THE WATERSHED RESTORATION PLAN
In order to clean up streams from abandoned mine drainage (AMD) it is important to find out where the actual problem areas are located. This is known as a watershed assessment. Once all of the problem areas within a watershed are known, a restoration plan is written that lists the steps needed to clean-up the stream. The following gives a brief outline of the watershed assessment and restoration plan development process.
1). Research Background Data. Some examples:
- Mining permits from DEP District Mining Offices
- Operation Scarlift Reports
- PA Fish and Boat Commission reports and studies
- PA DEP Unsuitable For Mining (UFM) studies
- Total Maximum Daily Load (TMDL) reports
- Susquehanna River Basin Commission (SRBC) and Delaware River Basin Commission (DRBC) studies
- DEP Regional Office archives
2). Stream Investigation (Reconnaissance) is completed.
3). Data Collection
5). Analyze Data & Prioritize AMD Sites. Some criteria that are used:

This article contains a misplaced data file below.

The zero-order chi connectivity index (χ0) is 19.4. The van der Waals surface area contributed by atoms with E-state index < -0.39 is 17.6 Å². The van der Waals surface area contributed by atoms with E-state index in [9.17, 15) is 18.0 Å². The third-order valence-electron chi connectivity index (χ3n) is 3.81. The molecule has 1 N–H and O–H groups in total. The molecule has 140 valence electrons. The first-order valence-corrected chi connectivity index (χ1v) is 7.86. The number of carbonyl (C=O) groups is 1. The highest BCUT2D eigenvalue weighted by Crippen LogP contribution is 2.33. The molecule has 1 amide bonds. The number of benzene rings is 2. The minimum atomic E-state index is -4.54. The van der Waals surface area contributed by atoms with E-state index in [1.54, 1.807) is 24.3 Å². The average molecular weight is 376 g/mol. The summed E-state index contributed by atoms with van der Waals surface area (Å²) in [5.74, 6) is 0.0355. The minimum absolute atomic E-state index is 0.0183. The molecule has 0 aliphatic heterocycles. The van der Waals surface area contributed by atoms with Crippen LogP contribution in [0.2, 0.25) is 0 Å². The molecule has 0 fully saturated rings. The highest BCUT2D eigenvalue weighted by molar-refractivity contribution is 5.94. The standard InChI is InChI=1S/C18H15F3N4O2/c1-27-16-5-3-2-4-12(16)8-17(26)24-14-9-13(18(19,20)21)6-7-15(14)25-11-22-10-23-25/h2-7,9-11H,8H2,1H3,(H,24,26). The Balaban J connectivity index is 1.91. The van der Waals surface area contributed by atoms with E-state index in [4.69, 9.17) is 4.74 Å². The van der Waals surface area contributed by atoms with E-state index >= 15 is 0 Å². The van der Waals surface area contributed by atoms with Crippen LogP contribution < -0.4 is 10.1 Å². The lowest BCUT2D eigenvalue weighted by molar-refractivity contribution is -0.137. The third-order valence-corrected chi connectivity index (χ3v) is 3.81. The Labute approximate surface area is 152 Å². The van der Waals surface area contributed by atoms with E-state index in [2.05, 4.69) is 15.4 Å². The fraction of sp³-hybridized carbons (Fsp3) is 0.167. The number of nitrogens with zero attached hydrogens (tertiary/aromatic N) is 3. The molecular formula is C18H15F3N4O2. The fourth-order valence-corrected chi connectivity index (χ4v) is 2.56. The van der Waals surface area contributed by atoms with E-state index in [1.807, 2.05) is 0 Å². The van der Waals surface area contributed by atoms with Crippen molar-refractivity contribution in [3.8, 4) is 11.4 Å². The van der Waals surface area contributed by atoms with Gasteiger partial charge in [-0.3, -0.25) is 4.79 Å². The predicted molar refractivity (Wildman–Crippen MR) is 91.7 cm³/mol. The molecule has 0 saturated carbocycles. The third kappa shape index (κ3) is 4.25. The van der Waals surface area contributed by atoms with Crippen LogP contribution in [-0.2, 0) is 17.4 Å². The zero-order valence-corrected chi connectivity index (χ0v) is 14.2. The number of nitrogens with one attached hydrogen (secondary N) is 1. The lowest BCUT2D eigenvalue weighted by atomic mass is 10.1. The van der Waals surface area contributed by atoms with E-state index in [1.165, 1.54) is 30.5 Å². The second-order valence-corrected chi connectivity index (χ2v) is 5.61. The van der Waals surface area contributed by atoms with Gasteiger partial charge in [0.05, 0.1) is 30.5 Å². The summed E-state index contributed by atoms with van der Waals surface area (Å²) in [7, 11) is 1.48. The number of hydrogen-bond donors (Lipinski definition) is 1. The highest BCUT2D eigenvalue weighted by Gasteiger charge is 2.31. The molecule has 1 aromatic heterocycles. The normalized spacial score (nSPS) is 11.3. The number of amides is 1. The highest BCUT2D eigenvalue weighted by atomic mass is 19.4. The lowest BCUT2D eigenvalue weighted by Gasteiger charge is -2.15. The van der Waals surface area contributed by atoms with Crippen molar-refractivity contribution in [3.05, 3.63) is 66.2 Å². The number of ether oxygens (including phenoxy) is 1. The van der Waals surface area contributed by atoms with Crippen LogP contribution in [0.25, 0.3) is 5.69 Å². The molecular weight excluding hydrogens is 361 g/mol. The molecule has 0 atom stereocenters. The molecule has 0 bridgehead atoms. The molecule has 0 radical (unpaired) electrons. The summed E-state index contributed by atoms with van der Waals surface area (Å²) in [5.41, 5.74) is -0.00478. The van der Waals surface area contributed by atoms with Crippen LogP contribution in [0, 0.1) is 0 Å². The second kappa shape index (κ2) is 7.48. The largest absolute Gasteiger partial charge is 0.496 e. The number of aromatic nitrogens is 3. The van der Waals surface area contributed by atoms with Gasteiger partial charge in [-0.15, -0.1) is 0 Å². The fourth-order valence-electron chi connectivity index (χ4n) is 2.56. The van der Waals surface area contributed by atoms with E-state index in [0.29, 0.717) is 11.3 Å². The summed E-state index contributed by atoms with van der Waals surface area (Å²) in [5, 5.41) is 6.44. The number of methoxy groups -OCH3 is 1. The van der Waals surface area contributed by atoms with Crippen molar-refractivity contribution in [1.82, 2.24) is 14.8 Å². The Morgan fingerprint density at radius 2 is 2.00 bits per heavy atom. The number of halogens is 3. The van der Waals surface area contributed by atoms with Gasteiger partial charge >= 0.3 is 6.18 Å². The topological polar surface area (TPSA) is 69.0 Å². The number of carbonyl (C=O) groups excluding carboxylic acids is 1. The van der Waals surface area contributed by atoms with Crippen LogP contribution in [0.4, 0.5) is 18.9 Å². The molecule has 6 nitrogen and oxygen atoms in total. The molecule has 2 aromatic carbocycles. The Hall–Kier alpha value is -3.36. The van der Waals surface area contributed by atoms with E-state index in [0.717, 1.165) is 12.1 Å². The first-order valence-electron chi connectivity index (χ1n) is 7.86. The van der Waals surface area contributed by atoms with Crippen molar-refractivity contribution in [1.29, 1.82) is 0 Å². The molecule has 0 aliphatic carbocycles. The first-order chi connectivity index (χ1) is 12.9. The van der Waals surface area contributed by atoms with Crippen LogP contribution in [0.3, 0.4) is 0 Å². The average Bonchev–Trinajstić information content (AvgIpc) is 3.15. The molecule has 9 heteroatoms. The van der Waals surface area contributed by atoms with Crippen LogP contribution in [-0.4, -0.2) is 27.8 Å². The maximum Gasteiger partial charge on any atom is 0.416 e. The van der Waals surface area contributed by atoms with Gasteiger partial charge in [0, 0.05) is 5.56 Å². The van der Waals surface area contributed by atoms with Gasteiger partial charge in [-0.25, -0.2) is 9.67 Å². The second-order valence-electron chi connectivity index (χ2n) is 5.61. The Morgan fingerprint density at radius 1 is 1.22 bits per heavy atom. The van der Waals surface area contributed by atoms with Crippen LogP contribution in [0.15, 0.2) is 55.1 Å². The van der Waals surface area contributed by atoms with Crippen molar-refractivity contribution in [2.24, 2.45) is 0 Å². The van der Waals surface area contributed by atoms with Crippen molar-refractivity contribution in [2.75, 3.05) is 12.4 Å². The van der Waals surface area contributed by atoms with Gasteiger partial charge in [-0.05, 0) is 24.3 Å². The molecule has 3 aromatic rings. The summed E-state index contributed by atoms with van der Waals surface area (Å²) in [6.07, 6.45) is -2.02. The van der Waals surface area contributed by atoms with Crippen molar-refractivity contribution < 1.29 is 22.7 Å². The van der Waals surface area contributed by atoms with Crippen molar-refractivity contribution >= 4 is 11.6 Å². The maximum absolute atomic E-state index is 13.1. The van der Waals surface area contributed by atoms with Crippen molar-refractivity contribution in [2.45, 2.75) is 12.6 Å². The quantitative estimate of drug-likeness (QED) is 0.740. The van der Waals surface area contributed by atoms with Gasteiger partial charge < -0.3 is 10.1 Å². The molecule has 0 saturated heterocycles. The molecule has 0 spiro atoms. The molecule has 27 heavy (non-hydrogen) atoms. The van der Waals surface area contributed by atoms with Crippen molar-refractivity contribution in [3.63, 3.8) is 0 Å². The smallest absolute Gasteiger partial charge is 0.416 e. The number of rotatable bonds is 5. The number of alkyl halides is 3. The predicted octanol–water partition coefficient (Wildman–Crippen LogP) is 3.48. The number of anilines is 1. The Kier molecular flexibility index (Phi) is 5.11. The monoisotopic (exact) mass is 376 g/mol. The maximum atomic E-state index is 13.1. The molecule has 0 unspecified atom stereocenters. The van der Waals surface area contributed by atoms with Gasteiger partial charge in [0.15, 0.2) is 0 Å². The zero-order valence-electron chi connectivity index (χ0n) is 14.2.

- Must be able to get large construction equipment into the site and landowner must be willing to allow treatment system to be built
- The type of treatment system must be able to fix the problem
- Cost to build the system.
- Length of stream that will no longer be polluted due to building treatment system
- Must be enough room to build treatment system
- The steps needed to keep system working and fixing problems that may occur need to be identified (Operation and Maintenance)
After a restoration plan is complete, it is time to seek grants and other sources of funding to start building the treatment systems listed in the plan.